2021: Lessons Learned and a Peek Behind the Curtain
I can’t believe it’s already been a year since I started focusing on Spokes & Stitches full-time!
I wanted to share a summary of what this past year looked like, as well as share my successes and challenges with you. Perhaps you’re curious about what it’s like to start a small business. If anything, I hope that my transparency gives you some perspective!
In 2021, I’m really proud that I:
- Hosted 3 virtual crafting workshops for local public libraries.
- Researched and developed the gender-expansive linear & dynamic size charts across a wide range of sizes over the course of several months.
- Completed the Pattern Workshop virtual course (highly recommend if you’re interested in pattern digitization).
- Drafted, tested, and released the Split Splat Apron pattern (my first-ever graded garment pattern)!
- Successfully crowd-funded pattern testing for the Arm Candy Tee pattern through Kickstarter (140% funded by 80 backers!), and released the pattern in September.
- -Enrolled in, and completed the Whole Enchilada business course from Bespoke Hogaboom (highly recommend if you are a creative small business owner who cares about running an ethical triple-bottom-line business).
- Developed a business plan and financial forecast for 2022 (through the above course; seriously check it out).
- Began working with my local small business development center (SBDC) to develop a size & gender inclusivity consulting branch of my business (those 3 months spent researching and developing my size charts has given me a lot of knowledge on the topic that I am eager to share with other designers).
- Built The Sewlarium, an online Discord community for solarpunk sewists (if you'd like to join, click here).
- Grew my IG following from 800 followers to 2480!
- Designed, drafted, and released the Bluster Buster Cap pattern.
Pictured below: the Split Splat Apron (sample by @smanskistitches), the Arm Candy Tee (sample by @mandabe4r), and the Bluster Buster Cap (sample by me)
This next section warrants a bit of a content warning: I talk about my privilege, forms of financial support that I’ve received in starting this business, as well as a financial summary of the past year. I am sharing this in an effort to be transparent about my experience of starting a small business, but I recognize that discussions around finances can be uncomfortable or triggering for some.
(Please note that I am not looking for business advice or suggestions at this time, and thank you in advance for respecting that boundary!)
The less glamorous side of starting a business:
I worked full-time on my business in 2021 thanks to qualifying for pandemic unemployment assistance for part of the year and relying on my wonderfully supportive spouse after he secured an awesome job in a new field earlier this year. Additionally, the pause on federal student loan repayments due to the pandemic (which has now been extended to May 1, 2022) has been a welcome relief of a major monthly expense during this time.
I probably would not have had the courage to pursue starting a small business without these very major sources of financial support. I am so very lucky and grateful for these highly privileged circumstances that have allowed me to pay my bills while working on this endeavor.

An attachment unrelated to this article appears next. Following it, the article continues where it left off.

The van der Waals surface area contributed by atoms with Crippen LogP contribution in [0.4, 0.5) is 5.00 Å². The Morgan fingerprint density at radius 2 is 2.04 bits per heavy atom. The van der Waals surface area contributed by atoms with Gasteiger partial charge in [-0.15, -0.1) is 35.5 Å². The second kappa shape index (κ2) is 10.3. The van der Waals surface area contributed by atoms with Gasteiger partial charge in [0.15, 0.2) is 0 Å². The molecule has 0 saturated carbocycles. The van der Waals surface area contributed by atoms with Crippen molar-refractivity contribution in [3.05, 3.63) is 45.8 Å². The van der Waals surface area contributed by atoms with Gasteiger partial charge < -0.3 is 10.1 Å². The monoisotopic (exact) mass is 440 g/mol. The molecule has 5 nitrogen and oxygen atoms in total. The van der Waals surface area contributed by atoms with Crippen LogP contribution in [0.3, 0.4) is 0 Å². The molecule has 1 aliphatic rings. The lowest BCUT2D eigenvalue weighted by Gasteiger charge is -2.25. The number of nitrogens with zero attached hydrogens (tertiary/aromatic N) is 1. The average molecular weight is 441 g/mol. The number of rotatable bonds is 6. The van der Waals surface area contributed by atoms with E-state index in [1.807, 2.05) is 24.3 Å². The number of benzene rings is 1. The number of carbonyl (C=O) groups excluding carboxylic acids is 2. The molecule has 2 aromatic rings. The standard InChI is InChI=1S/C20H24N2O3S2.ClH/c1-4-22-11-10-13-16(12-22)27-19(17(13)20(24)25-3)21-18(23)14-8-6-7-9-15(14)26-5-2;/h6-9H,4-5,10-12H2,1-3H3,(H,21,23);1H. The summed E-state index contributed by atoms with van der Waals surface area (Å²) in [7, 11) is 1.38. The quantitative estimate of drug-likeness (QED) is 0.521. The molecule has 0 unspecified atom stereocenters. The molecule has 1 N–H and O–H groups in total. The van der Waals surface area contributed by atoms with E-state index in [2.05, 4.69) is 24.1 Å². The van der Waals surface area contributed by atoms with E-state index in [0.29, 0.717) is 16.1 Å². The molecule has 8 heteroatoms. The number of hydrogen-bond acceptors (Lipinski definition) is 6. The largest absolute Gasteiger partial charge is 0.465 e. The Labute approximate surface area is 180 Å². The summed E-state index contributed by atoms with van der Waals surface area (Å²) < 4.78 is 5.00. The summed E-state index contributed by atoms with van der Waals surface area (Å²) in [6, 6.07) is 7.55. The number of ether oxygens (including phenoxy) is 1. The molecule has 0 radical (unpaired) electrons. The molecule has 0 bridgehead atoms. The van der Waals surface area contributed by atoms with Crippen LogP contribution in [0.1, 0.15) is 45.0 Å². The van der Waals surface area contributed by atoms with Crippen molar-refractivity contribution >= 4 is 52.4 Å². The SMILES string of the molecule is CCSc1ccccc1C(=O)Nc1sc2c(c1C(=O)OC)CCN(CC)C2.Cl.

As I prepare for my first year of taxes, I am confronting the stark reality that most businesses do not see a profit in their first year of business, and I am no exception. I’d like to share those figures with you here because I think it’s so important to be transparent about what’s really going on when it looks from the outside as though someone is totally thriving at their new venture (I am thriving, in that I am getting to pursue my wildest dreams and finally do the creative job I’ve always wanted to do).
However, I’m sharing this because I wish that more small business owners had shared this type of information with me when I was first starting to consider starting a business, so that I would have had more realistic expectations and not felt quite so scared and alone.
I decided to avoid taking on more debt and did not apply for any loans.
I made $4,202 from my business.
I spent $7,090 on coaching and self-education, software, fabric and materials for samples, research and development, and miscellaneous services related to setting up a business.
This means that, despite my attempts at frugality, my net profit for the past year was -$2,888.
(I'd like to reiterate; I am not looking for business advice or suggestions. Please respect that boundary!)
So my first year operated at a loss, and I am not actually that bummed about it! Thanks to lessons learned from business coaching (Bespoke Hogaboom and Temple SBDC), I knew to expect something like this, and thanks to these amazing educational resources, I now have a road map for moving forward. Even though seeing those numbers laid out is kind of scary, I feel confident that I will be able to grow my business in the months ahead and carve out a niche for myself in the field of size and gender-inclusive design.
If you’re feeling like “yay, go Ruby go!” after reading this, and want to throw some support my way, any of the following actions would be much appreciated!
- Purchase a sewing pattern from my website.
- Leave a review of one of my patterns (if you’ve already made it) on my website or on www.patternreview.com, and/or post about the pattern on Instagram and use the hashtag (so that it's searchable).
- Tell a friend (or five!) about Spokes & Stitches.
- Connect me to media opportunities so that I can continue to grow my audience (guest blog posts or podcasts are great).
- Set aside some funds to support a fresh Kickstarter campaign for my next pattern, coming soon (spoiler alert, it's PANTS)!
Thanks again for your continued support, and I hope that 2022 is treating you kindly so far!